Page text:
isLcdLightOn = 1; 
            } // end if
            lcd.clear();                         // Update position on LCD
            lcd.setCursor(0, 0);
            lcd.print("Measurement started.");
            lcd.setCursor(0, 1);
            lcd.print("Set: ");
            lcd.setCursor(6, 1);
            lcd.print(NN, DEC);

            Serial.println();
            Serial.println("-------------------------------------------------------------------");
            Serial.print("Measurement started for following Set/Day: ");
            Serial.println(NN, DEC);
            Serial.println();
            delay(3000); //wait 3 seconds to make it possible to read the message on LCD
            thisCell = 0;
            current_state = MEASURE;
          } //end if
        } //end if
      }//end if

      last_start_button_state = start_button_input;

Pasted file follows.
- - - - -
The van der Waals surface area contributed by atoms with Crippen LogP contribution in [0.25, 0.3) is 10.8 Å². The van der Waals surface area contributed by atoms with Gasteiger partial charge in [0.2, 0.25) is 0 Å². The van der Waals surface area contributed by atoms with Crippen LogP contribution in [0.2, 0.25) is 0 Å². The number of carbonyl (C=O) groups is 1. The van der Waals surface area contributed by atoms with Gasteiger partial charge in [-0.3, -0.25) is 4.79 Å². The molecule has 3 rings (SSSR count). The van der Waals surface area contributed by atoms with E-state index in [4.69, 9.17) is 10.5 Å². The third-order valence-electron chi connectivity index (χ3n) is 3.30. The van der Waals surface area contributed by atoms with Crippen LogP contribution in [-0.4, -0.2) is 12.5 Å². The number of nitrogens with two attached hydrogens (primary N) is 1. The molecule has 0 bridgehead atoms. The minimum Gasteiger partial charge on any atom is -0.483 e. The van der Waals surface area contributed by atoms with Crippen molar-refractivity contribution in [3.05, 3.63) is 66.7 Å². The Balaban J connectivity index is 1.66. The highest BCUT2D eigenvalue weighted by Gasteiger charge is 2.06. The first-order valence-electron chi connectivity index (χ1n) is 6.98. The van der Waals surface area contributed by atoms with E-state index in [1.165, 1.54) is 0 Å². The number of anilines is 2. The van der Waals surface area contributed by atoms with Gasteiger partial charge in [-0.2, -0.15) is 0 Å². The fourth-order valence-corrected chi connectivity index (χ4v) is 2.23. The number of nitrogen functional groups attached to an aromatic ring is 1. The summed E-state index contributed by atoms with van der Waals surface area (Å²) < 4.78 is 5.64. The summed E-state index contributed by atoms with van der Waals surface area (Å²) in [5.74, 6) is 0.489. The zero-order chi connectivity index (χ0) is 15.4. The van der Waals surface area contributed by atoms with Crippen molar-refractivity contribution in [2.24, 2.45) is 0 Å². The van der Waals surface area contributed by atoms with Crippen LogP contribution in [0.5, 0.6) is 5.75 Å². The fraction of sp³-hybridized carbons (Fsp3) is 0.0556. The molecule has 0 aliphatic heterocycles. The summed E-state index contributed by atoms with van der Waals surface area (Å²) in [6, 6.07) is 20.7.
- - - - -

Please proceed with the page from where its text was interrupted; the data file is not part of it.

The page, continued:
last_state = MENU;

      break;

As far as i can see, this screen is supposed to only be printed when going from NN==0 to NN==1.
I do not know if you can get from an other state to NN==1, but in that case this would also trigger this screen to be printed.

You should check to see if lastNNcount is correctly updated.
Perhaps by printing NN and lastNNcount to serial in every iteration, the latter should have caught up with NN every next iteration.
You can remove that part after debugging.

Actually, i don't think that is what you are doing.
I think you are updating lastNNcount on every next buttonpress, so lastNNcount will lag for each buttonpress.

If so, see if you need lastNNcount for something else.
If not, you should update it immediately after printing your screen.
If you do need it somewhere else, you should use another variable, let's call it screenPrinted and make it a boolean.
Set it to true if the screen is printed, and reset it to false if the screen needs to be printed in the next iteration.

Hi and thanks!